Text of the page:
if you want to use a bicycle to do more than just get you around then you will need to carry stuff, and bike luggage has been given a face lift too.
Pannier bags don't just come in boring plain black nylon any more. Thule had a fluorescent yellow range that would make the cycling paramedics look twice. What I want to see more of was aerodynamic luggage and new ways of attaching it. Thule did have some very neat and compact bags that mount on your seatpost with about 10 litres of space, about half the size of a small backpack, enough to carry spare under garments and a waterproof or a snack for Mat Brett. I think these will be popular on the early morning power/Strava commute into the city.
Everyone had a smartphone carrier.It looks like we will never be able to escape the boss or the spouse out on a ride; if you get one for Christmas from the loved one then they might be thinking you are having an affair.
Basil have stepped into the commuter arena too. They don't just do bags to carry your organic veg in, they have a full range of businesslike bike luggage including a front handlebar bag that can help display your iPad, yes iPad, under a protective waterproof screen. You could knock out a few emails waiting at the lights or catch up on the last episode of Breaking Bad while on the move.
I saw handlebar iPad mounts a couple of years ago and they reminded me of those massive TV remote controls you get for old people sold in the back of the Sunday Times magazine.
A few years ago nearly every manufacturer had a one-gear wonderbike on display. That fad has gone but like the fashion cycle of skateboarding, the hardcore remain and one brand that is still waving the flag of fixed gear bikes is Bomb Track. Their small but well formed range of fixies included an alloy track bike and tough 700c steel bike with tall riser bars and a 26 inch wheeled freestyle bike for the hardcore nut jobs; there was even one fitted with pegs! Word has it that they will be coming to our shores soon, let's hope they get a wiggle on. Wink, nudge, etc.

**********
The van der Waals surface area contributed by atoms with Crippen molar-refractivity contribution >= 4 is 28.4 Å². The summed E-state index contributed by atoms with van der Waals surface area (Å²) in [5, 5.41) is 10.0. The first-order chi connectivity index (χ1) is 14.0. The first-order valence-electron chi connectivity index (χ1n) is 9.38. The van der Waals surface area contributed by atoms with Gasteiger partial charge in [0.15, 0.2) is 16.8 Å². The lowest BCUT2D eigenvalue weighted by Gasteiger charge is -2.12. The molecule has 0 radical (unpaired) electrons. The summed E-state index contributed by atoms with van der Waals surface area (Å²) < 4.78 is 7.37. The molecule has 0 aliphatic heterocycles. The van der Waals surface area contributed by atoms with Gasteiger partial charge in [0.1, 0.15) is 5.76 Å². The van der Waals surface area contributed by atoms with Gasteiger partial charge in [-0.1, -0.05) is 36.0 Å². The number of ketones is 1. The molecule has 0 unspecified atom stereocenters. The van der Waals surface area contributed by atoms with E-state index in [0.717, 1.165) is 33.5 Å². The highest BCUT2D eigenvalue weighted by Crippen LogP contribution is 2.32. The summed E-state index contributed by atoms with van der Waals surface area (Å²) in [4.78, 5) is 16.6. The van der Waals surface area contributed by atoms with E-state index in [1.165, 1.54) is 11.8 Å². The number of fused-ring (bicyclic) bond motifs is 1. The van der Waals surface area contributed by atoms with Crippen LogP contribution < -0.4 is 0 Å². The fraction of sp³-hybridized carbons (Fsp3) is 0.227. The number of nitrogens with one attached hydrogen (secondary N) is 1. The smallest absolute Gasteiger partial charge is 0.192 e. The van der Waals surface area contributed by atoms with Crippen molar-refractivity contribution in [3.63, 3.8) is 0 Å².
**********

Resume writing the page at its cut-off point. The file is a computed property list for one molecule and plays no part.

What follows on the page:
Despite all the carbon and day glo graphics and tech that litters the halls of Eurobike, the urban market still likes to keep an overall retro vibe. German retro bike outfit Garage 271 had their handsome 1930's roadster remake model, the Challenger and a very cool cruiser prototype with lightning bolt shaped extra tube under the top tube, in chrome. I think we are going to see a few copy cat versions of this which is a kind of copy of a clunker but made for the road not dirt.
Giant's town bike, the Seek, is mixing a retro look with a subtle modern twist. It has the nice matt paint job and it also has big balloon tyres like a beach cruiser. Could this be the start of big tyres on town bikes like the fat bike craze over in the land of mountain bikes? I think 45mm or bigger slick tyres on a 700 wheel will roll into next year’s ranges. The Seek had a novel protective plate along the top tube like a chassis number plate you would find on a car but it wasn't just there to look cool, it also prevents dings from when you are locking it up. Neat.
Keeping things British when everything else is so European is what Cooper has managed to do rather well with their special edition models and their collaboration with dapper British tailor Hackett. Elegant subtle colourways on chrome and dressed with smart vintage looking luggage. Look out for a range of expensive 'clothes you can wear on a bike' from Hackett too. I'm thinking more stage coach than band wagon.
I like collaborations, they are a great way to ascertain where a brand positions itself, but they are more often with car manufacturers like BMC and its crazy priced Lamborghini bike. Don't get me wrong, I would love one, and I would be very happy with one, I would even settle for just the Lambo. Please. Or the cash equivalent.
Charge bikes do it very well, they've cross-pollinated with the likes of Carhart, Oakley and Conran and I think we are going to see more next year as brands get creative.